Extortion

Also known as blackmailing, extortion is a crime that falls under the section 346 of the Criminal Code.

It can be quite a challenge when it comes to collecting debt from difficult debtors or obtaining something that you are owed. However, the situation gets out of hand when the collection takes form of threats or actual use of violence. This is called extortion. Our legal system treats extortion very seriously because it is often linked with gang activities. Extortion is quite a wide term. The seriousness of the case often depends on the evidence presented by the complainant.

Extortion is usually committed by people in a position of power. A person can be accused of extortion when he or she exercises their authority or power as a means of intimidation in order to get what they want.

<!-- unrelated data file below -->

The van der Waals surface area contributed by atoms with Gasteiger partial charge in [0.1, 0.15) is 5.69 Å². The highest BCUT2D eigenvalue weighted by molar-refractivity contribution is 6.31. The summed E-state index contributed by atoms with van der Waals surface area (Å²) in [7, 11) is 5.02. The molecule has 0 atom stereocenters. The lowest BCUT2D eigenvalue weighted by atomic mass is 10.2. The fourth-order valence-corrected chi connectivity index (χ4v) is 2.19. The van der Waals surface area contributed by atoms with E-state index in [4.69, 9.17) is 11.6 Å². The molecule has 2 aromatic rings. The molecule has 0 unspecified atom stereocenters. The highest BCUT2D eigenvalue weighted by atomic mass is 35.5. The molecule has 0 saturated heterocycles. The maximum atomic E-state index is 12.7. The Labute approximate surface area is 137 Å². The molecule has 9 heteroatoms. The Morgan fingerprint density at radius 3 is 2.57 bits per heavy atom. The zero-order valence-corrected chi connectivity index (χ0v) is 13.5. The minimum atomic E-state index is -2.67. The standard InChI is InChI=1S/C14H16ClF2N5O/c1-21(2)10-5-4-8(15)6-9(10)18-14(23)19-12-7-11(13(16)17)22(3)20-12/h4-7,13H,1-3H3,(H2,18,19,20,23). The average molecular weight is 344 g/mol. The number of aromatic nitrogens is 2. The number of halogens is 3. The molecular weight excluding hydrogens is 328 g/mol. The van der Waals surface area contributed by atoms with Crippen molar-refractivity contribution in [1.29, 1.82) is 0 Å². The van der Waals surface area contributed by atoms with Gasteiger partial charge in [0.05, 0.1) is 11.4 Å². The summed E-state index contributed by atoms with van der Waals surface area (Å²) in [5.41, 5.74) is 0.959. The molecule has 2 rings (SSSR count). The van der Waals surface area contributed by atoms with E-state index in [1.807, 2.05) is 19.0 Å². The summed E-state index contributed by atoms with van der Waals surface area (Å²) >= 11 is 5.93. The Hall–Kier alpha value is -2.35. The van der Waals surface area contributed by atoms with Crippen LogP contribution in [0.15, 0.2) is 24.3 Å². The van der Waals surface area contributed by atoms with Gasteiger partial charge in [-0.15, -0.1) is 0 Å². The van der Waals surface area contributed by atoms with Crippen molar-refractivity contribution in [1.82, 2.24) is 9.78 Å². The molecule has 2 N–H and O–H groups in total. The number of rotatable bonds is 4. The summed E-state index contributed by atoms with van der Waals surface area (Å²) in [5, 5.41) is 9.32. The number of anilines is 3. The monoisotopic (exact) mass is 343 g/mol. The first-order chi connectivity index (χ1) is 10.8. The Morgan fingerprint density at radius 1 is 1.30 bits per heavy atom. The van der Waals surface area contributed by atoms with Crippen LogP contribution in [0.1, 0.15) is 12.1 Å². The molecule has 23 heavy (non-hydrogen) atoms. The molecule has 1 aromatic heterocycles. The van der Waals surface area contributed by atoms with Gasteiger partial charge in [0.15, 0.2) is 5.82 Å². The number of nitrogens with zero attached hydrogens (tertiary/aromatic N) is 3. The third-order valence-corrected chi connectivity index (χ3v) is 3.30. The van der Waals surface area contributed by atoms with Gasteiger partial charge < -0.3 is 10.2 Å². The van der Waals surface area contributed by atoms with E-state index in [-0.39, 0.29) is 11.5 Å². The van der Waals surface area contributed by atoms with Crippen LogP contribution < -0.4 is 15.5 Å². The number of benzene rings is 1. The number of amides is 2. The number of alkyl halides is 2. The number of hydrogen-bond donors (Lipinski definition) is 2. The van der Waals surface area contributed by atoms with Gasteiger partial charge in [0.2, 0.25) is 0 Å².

Here’s the breakdown of what qualifies an act as extortion –

  1. One party attempts to induce another to cause or do something.
  2. The person intends to obtain anything or get something done.
  3. The person uses accusations, threats, violence, or menaces to induce or attempt to induce the other person to carry out the act.
  4. The person has no reasonable justification or excuse for making the person do something or cause something to happen.

If you have been charged with extortion, do get legal advice by consulting James Lee. He will analyze the severity of the situation and let you know if the act really was in fact extortion with the possible outcomes, as well as the necessary defence strategy available to mitigate the damage.